I think taking Latin in high school is an excellent idea.
I took 4 years of Latin and 3 years of Greek in High School.
Latin is not difficult to learn at all. Easier, in fact, because it's just translation, and you don't have to worry about getting an accent correct because everyone who spoke it is long dead.
In fact, if you can, why not see if you child is interested in taking both Latin and German? I had a classmate in high school who did that. He said that Latin made learning other languages easier. (Other friends who took both Latin and French said the same thing.) He did really well with both, and still managed to do varsity sports, all AP classes, etc.
Latin really helped me with the SATs, because I spent years building up my vocabulary, instead of just a few weeks of cramming in test preparation courses. I was pretty good with English grammar when I finished junior high, but by the time I had just a year of Latin, I knew English grammar cold. Passive voice versus Active voice, infinitives, participles. English grammar becomes alive and interesting when you take Latin.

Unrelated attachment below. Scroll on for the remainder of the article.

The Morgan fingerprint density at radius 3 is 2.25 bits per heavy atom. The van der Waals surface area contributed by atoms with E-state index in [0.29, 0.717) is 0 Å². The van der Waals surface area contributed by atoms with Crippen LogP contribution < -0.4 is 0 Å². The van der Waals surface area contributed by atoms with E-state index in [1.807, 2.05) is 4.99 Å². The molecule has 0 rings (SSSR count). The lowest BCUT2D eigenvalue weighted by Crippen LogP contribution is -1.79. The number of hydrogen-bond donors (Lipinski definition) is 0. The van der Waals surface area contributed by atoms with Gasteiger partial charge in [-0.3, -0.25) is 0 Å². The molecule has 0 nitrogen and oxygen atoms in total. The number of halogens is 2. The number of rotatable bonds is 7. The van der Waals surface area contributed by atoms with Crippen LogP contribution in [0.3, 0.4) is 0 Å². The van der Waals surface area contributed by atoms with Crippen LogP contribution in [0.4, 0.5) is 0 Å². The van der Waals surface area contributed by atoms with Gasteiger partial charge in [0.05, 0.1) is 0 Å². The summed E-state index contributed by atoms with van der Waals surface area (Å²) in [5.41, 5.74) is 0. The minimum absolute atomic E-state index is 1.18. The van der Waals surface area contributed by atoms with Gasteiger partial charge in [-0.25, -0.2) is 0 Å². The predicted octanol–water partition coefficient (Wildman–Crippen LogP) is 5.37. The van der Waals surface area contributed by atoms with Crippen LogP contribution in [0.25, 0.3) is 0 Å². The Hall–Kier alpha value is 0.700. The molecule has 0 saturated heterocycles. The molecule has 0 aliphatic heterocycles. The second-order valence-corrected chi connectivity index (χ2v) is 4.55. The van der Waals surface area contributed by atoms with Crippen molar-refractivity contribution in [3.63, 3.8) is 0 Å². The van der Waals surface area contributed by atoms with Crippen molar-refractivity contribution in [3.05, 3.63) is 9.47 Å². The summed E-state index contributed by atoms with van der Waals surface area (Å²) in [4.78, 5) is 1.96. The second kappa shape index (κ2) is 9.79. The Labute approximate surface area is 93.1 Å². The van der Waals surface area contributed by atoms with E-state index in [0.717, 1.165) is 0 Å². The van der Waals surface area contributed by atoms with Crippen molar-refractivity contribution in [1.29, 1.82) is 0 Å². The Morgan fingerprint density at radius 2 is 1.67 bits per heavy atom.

Now, when I went to college, there was a language requirement, so I did take a semester of German to satisfy it. (Actually, I took an intensive 4 week course that counted for a semester.)
Finally, when I went to grad school, there was a foreign language requirement. Since I had only had that little mini course of German and had already forgotten what little German I'd learned, I thought that I would have to take a foreign language course to progress in my Ph.D. in physics. As an afterthought, I told my academic advisor, "Well this is a long shot, but I did have 4 years of Latin in high school." Do you know what he said? "Well, you never know when you might have to read Newton's Principia in its original Latin, so I'll count that as satisfying the foreign language requirement."